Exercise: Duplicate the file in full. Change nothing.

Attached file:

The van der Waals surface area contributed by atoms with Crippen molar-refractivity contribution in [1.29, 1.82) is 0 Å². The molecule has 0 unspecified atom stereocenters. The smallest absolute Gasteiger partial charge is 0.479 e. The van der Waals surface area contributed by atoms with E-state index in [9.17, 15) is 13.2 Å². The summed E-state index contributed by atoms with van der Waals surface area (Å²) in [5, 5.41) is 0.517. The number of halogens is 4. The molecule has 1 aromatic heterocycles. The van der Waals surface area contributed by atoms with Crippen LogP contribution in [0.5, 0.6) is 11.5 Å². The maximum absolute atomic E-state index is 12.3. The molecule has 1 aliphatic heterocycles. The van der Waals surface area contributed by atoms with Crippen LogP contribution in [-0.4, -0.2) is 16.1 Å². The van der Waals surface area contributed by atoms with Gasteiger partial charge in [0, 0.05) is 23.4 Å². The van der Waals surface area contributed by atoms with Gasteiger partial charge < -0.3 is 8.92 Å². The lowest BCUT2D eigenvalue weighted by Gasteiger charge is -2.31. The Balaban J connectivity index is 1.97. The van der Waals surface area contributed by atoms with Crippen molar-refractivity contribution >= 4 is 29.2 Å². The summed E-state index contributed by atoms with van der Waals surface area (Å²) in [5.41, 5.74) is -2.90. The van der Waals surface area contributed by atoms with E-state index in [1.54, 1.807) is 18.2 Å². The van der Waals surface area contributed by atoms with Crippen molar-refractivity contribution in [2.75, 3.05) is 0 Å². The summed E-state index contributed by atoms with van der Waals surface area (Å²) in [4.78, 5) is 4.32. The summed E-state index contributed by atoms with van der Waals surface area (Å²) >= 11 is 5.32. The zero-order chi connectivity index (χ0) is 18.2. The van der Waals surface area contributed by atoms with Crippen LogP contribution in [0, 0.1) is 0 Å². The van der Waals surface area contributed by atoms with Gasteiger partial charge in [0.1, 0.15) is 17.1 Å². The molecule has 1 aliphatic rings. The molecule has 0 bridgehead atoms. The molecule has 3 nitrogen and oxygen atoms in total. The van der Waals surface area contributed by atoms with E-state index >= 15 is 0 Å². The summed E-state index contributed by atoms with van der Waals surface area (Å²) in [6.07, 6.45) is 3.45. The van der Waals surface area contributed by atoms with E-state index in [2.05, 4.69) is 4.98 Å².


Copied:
The van der Waals surface area contributed by atoms with Crippen molar-refractivity contribution in [1.29, 1.82) is 0 Å². The molecule has 0 unspecified atom stereocenters. The smallest absolute Gasteiger partial charge is 0.479 e. The van der Waals surface area contributed by atoms with E-state index in [9.17, 15) is 13.2 Å². The summed E-state index contributed by atoms with van der Waals surface area (Å²) in [5, 5.41) is 0.517. The number of halogens is 4. The molecule has 1 aromatic heterocycles. The van der Waals surface area contributed by atoms with Crippen LogP contribution in [0.5, 0.6) is 11.5 Å². The maximum absolute atomic E-state index is 12.3. The molecule has 1 aliphatic heterocycles. The van der Waals surface area contributed by atoms with Crippen LogP contribution in [-0.4, -0.2) is 16.1 Å². The van der Waals surface area contributed by atoms with Gasteiger partial charge in [0, 0.05) is 23.4 Å². The van der Waals surface area contributed by atoms with Gasteiger partial charge < -0.3 is 8.92 Å². The lowest BCUT2D eigenvalue weighted by Gasteiger charge is -2.31. The Balaban J connectivity index is 1.97. The van der Waals surface area contributed by atoms with Crippen molar-refractivity contribution >= 4 is 29.2 Å². The summed E-state index contributed by atoms with van der Waals surface area (Å²) in [5.41, 5.74) is -2.90. The van der Waals surface area contributed by atoms with E-state index in [1.54, 1.807) is 18.2 Å². The van der Waals surface area contributed by atoms with Crippen molar-refractivity contribution in [2.75, 3.05) is 0 Å². The summed E-state index contributed by atoms with van der Waals surface area (Å²) in [4.78, 5) is 4.32. The summed E-state index contributed by atoms with van der Waals surface area (Å²) >= 11 is 5.32. The zero-order chi connectivity index (χ0) is 18.2. The van der Waals surface area contributed by atoms with Crippen LogP contribution in [0, 0.1) is 0 Å². The van der Waals surface area contributed by atoms with Gasteiger partial charge in [0.1, 0.15) is 17.1 Å². The molecule has 1 aliphatic rings. The molecule has 0 bridgehead atoms. The molecule has 3 nitrogen and oxygen atoms in total. The van der Waals surface area contributed by atoms with E-state index >= 15 is 0 Å². The summed E-state index contributed by atoms with van der Waals surface area (Å²) in [6.07, 6.45) is 3.45. The van der Waals surface area contributed by atoms with E-state index in [2.05, 4.69) is 4.98 Å².